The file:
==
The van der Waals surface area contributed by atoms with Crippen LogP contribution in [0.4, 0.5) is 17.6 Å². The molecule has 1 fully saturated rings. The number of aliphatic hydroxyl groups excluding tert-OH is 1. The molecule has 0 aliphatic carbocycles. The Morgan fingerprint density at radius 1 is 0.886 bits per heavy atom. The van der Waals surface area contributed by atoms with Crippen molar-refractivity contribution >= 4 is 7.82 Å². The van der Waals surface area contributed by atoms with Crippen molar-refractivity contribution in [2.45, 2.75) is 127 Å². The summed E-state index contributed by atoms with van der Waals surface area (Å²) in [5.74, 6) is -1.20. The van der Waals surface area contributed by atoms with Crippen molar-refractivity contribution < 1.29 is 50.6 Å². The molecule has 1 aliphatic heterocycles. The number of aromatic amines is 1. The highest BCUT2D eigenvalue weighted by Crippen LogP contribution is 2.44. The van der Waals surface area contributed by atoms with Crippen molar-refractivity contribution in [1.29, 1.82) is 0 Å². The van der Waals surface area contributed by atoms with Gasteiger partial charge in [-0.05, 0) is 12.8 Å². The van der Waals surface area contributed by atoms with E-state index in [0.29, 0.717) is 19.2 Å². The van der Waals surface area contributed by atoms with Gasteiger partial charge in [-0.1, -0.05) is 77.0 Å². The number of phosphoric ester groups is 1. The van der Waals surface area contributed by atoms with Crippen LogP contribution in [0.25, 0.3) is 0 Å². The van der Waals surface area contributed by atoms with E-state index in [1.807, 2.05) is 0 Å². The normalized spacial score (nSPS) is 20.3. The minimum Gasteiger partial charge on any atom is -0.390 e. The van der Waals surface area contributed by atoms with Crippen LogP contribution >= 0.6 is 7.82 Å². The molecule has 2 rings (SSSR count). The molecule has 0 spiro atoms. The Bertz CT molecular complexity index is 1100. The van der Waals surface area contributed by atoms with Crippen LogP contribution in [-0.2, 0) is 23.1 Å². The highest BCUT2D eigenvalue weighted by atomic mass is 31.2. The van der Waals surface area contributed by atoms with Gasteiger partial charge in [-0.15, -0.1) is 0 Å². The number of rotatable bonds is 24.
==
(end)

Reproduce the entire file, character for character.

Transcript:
The van der Waals surface area contributed by atoms with Crippen LogP contribution in [0.4, 0.5) is 17.6 Å². The molecule has 1 fully saturated rings. The number of aliphatic hydroxyl groups excluding tert-OH is 1. The molecule has 0 aliphatic carbocycles. The Morgan fingerprint density at radius 1 is 0.886 bits per heavy atom. The van der Waals surface area contributed by atoms with Crippen molar-refractivity contribution >= 4 is 7.82 Å². The van der Waals surface area contributed by atoms with Crippen molar-refractivity contribution in [2.45, 2.75) is 127 Å². The summed E-state index contributed by atoms with van der Waals surface area (Å²) in [5.74, 6) is -1.20. The van der Waals surface area contributed by atoms with Crippen molar-refractivity contribution < 1.29 is 50.6 Å². The molecule has 1 aliphatic heterocycles. The number of aromatic amines is 1. The highest BCUT2D eigenvalue weighted by Crippen LogP contribution is 2.44. The van der Waals surface area contributed by atoms with Crippen molar-refractivity contribution in [1.29, 1.82) is 0 Å². The van der Waals surface area contributed by atoms with Gasteiger partial charge in [-0.05, 0) is 12.8 Å². The van der Waals surface area contributed by atoms with E-state index in [0.29, 0.717) is 19.2 Å². The van der Waals surface area contributed by atoms with Gasteiger partial charge in [-0.1, -0.05) is 77.0 Å². The number of phosphoric ester groups is 1. The van der Waals surface area contributed by atoms with Crippen LogP contribution in [0.25, 0.3) is 0 Å². The van der Waals surface area contributed by atoms with E-state index in [1.807, 2.05) is 0 Å². The normalized spacial score (nSPS) is 20.3. The minimum Gasteiger partial charge on any atom is -0.390 e. The van der Waals surface area contributed by atoms with Crippen LogP contribution >= 0.6 is 7.82 Å². The molecule has 2 rings (SSSR count). The molecule has 0 spiro atoms. The Bertz CT molecular complexity index is 1100. The van der Waals surface area contributed by atoms with Crippen LogP contribution in [-0.2, 0) is 23.1 Å². The highest BCUT2D eigenvalue weighted by atomic mass is 31.2. The van der Waals surface area contributed by atoms with Gasteiger partial charge in [-0.15, -0.1) is 0 Å². The number of rotatable bonds is 24.